Environmental pressures are driving an unprecedented innovation in automotive technology.  In the near future our roads will commonly feature self-driving cars, driven by artificial intelligence, and electrically powered vehicles with extra features that motoring enthusiasts could only dream of just a few years ago.

So where does this leave the much-loved classic car?

Vintage cars are part of the motoring industry’s DNA.  Classic car enthusiasts are passionate about their lovingly restored vehicles, with the unique look and style of an Aston Martin DB6 or Jaguar E-Type bringing a unique individuality to the car.  How do we protect that motoring legacy in an age of reducing emissions and eliminating combustion engines?

Everrati GT40 conversion

Connecting the past with the future

Since 2017, the car industry has seen many classic cars being converted to electric, whilst keeping the authentic style and romance.  Motoring enthusiasts can experience enhanced responsiveness, lightning acceleration, whilst being environmentally-friendly without losing the essence of the classic car.  This move towards electrifying classic cars was very prominent at Prince Harry and Meghan Markle’s wedding in 2018 where the couple showed off the converted Jaguar E-type Concept Zero.  This £350,000 masterpiece was originally manufactured in 1968 and is now fitted with a 220kW engine and accelerates from 0 to 100 kph in just 5.5 seconds.

Also, at the recent Commonwealth Games in Birmingham, HRH King Charles and Camilla, Queen Consort, arrived in a converted Aston Martin DB6.  The King originally purchased the DB6 in 1970 and later converted it to run on biofuels, using ethanol created from cheese-making whey and wine unfit for human consumption.

Dream with a price tag

Just like any restoration or modification, any conversion is not cheap.  Conversion prices range depending on the car and the desired specification.  To minimise costs, some motoring enthusiasts have done their own conversions, although this can prove to be challenging.

Everrati Mercedes-Benz 280sl Pagoda conversion

There is now a growing industry dedicated to electric classic car conversions including London Electric Cars, Lunaz, RBW Electric Classic Cars, Electrogenic and Everrati.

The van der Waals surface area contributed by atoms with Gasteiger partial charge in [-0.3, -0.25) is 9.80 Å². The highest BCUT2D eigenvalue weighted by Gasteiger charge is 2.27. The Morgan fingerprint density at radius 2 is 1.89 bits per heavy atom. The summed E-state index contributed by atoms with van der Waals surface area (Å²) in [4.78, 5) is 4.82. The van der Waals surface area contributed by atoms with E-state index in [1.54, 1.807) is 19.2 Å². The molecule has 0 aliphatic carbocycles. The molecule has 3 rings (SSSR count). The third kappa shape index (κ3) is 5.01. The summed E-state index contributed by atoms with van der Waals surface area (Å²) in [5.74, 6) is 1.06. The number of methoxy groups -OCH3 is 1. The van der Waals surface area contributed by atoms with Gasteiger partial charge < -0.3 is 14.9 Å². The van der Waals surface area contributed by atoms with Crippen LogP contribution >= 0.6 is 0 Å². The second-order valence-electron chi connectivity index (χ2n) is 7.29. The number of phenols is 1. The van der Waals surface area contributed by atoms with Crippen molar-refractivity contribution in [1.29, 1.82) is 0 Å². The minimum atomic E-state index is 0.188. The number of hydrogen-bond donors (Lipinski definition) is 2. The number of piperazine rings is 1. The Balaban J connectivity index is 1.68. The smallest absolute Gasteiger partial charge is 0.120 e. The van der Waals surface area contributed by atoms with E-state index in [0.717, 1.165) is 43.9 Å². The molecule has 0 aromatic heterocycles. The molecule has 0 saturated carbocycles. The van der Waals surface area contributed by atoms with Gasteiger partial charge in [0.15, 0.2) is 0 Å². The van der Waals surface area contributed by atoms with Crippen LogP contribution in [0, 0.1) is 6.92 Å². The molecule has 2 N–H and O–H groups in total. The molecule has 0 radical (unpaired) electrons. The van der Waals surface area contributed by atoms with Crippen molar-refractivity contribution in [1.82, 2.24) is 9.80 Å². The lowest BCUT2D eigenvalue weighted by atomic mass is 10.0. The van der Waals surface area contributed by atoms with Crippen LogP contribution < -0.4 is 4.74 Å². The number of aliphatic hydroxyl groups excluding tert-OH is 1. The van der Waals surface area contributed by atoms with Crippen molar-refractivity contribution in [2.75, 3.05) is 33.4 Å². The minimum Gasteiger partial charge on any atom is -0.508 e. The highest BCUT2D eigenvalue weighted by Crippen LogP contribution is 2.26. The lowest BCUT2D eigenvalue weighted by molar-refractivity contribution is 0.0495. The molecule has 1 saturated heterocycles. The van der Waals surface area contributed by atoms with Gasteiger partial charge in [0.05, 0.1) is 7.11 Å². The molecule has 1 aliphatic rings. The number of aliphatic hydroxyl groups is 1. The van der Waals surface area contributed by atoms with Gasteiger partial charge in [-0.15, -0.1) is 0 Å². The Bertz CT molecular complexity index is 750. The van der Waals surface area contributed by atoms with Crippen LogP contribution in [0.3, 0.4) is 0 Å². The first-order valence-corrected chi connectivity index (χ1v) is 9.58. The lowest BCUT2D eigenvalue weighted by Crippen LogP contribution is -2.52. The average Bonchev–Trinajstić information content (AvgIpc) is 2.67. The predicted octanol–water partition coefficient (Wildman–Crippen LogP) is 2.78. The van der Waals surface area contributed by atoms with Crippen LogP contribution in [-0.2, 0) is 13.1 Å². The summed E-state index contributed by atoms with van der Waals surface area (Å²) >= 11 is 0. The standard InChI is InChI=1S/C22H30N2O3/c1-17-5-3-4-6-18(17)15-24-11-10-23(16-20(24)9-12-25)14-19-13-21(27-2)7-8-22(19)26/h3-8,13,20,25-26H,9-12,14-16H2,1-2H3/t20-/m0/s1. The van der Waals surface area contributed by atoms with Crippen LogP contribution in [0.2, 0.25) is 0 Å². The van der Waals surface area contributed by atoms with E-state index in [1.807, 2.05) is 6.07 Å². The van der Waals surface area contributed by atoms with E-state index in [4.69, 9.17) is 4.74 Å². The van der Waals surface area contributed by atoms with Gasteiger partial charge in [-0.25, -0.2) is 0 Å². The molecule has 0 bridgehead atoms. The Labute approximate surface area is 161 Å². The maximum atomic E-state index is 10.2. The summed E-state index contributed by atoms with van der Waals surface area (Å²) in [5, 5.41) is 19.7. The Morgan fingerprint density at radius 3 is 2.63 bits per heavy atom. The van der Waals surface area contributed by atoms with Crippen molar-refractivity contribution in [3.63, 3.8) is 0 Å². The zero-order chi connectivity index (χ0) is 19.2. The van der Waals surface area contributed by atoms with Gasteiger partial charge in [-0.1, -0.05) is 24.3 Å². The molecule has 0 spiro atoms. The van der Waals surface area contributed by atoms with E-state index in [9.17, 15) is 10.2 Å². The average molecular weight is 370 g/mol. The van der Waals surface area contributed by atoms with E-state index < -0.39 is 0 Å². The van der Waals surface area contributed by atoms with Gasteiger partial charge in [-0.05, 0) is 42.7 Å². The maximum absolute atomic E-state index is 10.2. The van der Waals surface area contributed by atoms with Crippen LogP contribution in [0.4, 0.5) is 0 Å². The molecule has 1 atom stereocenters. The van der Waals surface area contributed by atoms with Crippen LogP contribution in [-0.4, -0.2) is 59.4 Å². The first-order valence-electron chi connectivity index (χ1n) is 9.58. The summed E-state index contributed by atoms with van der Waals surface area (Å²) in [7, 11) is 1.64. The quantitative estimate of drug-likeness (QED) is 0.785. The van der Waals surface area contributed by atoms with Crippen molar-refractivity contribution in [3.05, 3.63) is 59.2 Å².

Once converted there are many financial benefits apart from simply being environmentally-friendly.  There are savings on road tax, congestion charges, and an end to the exposure to volatile petrol and diesel prices.

The perfect fit

Some classic to electric car conversions are proving more popular than others.  The elegance of the Mercedes-Benz 280SL ‘Pagoda’ and the 1970 Aston Martin DB6 Vantage Volante suit the tranquillity and relaxed feeling of the electric motor.  Whilst the Porsche 911 and the 1966 Dodge Charger revel in having an engine that has breath-taking acceleration.  Smaller cars, such as the classic Mini Cooper, appear perfectly suited for electrification.

Maintaining That Classic Look

Even with electrification, classic car enthusiasts want to maintain the look of the original car.  This especially applies to the dashboard and gauges and CAI has already worked with many classic car converters, including Everrati with the design and build of SMITHS gauges for their new electric conversions of the Porsche 911, Land Rover Series IIA, and GT40.  The CAI engineering team use the original SMITHS drawings to maintain the appearance of the original gauges, whilst introducing the latest digital technology.

Inside the Everrati GT40

The demand for classic looking SMITHS gauges for electrified classic cars continues to grow, driving a whole new generation of instrumentation.  The only question is what classic car will be the next much-desired electric conversion?

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All photographs provided by Everrati